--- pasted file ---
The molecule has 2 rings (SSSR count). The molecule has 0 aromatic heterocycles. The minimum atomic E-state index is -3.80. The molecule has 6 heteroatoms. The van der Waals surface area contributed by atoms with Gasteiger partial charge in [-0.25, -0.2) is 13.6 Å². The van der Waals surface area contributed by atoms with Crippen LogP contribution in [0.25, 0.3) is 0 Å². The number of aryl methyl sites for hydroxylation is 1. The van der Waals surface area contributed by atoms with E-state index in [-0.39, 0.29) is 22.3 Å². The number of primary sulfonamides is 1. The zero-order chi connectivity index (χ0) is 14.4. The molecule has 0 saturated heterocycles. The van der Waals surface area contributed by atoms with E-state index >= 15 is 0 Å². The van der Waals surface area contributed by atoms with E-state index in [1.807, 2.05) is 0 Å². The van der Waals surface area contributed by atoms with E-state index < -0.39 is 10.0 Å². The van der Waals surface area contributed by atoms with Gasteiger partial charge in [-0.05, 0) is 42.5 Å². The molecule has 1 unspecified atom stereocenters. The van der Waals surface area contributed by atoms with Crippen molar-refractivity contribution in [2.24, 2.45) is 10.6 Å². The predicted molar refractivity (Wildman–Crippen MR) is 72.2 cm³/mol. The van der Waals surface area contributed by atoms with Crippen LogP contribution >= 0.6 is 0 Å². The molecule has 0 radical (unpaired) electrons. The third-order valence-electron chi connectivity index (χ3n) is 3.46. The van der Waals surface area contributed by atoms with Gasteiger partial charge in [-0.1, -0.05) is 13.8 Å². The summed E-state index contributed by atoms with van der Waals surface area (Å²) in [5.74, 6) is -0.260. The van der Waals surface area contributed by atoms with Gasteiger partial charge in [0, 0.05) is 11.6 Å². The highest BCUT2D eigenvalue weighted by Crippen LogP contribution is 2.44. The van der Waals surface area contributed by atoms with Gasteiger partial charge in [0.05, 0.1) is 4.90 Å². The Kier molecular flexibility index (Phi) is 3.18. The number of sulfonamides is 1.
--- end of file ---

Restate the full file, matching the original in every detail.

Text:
The molecule has 2 rings (SSSR count). The molecule has 0 aromatic heterocycles. The minimum atomic E-state index is -3.80. The molecule has 6 heteroatoms. The van der Waals surface area contributed by atoms with Gasteiger partial charge in [-0.25, -0.2) is 13.6 Å². The van der Waals surface area contributed by atoms with Crippen LogP contribution in [0.25, 0.3) is 0 Å². The number of aryl methyl sites for hydroxylation is 1. The van der Waals surface area contributed by atoms with E-state index in [-0.39, 0.29) is 22.3 Å². The number of primary sulfonamides is 1. The zero-order chi connectivity index (χ0) is 14.4. The molecule has 0 saturated heterocycles. The van der Waals surface area contributed by atoms with E-state index >= 15 is 0 Å². The van der Waals surface area contributed by atoms with E-state index in [1.807, 2.05) is 0 Å². The van der Waals surface area contributed by atoms with E-state index < -0.39 is 10.0 Å². The van der Waals surface area contributed by atoms with Gasteiger partial charge in [-0.05, 0) is 42.5 Å². The molecule has 1 unspecified atom stereocenters. The van der Waals surface area contributed by atoms with Crippen molar-refractivity contribution in [2.24, 2.45) is 10.6 Å². The predicted molar refractivity (Wildman–Crippen MR) is 72.2 cm³/mol. The van der Waals surface area contributed by atoms with Crippen LogP contribution >= 0.6 is 0 Å². The molecule has 0 radical (unpaired) electrons. The third-order valence-electron chi connectivity index (χ3n) is 3.46. The van der Waals surface area contributed by atoms with Gasteiger partial charge in [-0.1, -0.05) is 13.8 Å². The summed E-state index contributed by atoms with van der Waals surface area (Å²) in [5.74, 6) is -0.260. The van der Waals surface area contributed by atoms with Gasteiger partial charge in [0, 0.05) is 11.6 Å². The highest BCUT2D eigenvalue weighted by Crippen LogP contribution is 2.44. The van der Waals surface area contributed by atoms with Gasteiger partial charge in [0.05, 0.1) is 4.90 Å². The Kier molecular flexibility index (Phi) is 3.18. The number of sulfonamides is 1.